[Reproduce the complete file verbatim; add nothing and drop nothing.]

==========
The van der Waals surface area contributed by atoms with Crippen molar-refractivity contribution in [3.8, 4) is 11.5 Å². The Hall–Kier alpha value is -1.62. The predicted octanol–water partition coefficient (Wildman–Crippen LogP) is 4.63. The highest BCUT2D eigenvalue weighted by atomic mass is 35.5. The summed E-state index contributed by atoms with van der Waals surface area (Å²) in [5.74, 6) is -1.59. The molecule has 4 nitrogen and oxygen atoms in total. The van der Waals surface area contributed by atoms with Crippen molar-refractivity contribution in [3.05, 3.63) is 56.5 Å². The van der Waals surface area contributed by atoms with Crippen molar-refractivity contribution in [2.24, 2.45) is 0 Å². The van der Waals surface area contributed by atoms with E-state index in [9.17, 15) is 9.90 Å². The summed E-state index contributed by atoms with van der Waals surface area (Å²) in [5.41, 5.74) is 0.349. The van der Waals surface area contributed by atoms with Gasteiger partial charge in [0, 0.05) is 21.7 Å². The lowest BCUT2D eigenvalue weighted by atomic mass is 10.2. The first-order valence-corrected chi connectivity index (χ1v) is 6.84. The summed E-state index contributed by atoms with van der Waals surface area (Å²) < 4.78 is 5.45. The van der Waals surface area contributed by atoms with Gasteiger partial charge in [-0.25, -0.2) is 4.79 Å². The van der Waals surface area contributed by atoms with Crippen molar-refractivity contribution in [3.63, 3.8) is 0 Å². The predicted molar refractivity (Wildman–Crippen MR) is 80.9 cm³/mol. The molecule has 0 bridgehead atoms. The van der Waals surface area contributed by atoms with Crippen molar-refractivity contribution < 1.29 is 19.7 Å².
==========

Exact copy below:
The van der Waals surface area contributed by atoms with Crippen molar-refractivity contribution in [3.8, 4) is 11.5 Å². The Hall–Kier alpha value is -1.62. The predicted octanol–water partition coefficient (Wildman–Crippen LogP) is 4.63. The highest BCUT2D eigenvalue weighted by atomic mass is 35.5. The summed E-state index contributed by atoms with van der Waals surface area (Å²) in [5.74, 6) is -1.59. The molecule has 4 nitrogen and oxygen atoms in total. The van der Waals surface area contributed by atoms with Crippen molar-refractivity contribution in [3.05, 3.63) is 56.5 Å². The van der Waals surface area contributed by atoms with Crippen molar-refractivity contribution in [2.24, 2.45) is 0 Å². The van der Waals surface area contributed by atoms with E-state index in [9.17, 15) is 9.90 Å². The summed E-state index contributed by atoms with van der Waals surface area (Å²) in [5.41, 5.74) is 0.349. The van der Waals surface area contributed by atoms with Gasteiger partial charge in [0, 0.05) is 21.7 Å². The lowest BCUT2D eigenvalue weighted by atomic mass is 10.2. The first-order valence-corrected chi connectivity index (χ1v) is 6.84. The summed E-state index contributed by atoms with van der Waals surface area (Å²) < 4.78 is 5.45. The van der Waals surface area contributed by atoms with Gasteiger partial charge in [-0.25, -0.2) is 4.79 Å². The van der Waals surface area contributed by atoms with Crippen molar-refractivity contribution in [3.63, 3.8) is 0 Å². The predicted molar refractivity (Wildman–Crippen MR) is 80.9 cm³/mol. The molecule has 0 bridgehead atoms. The van der Waals surface area contributed by atoms with Crippen molar-refractivity contribution < 1.29 is 19.7 Å².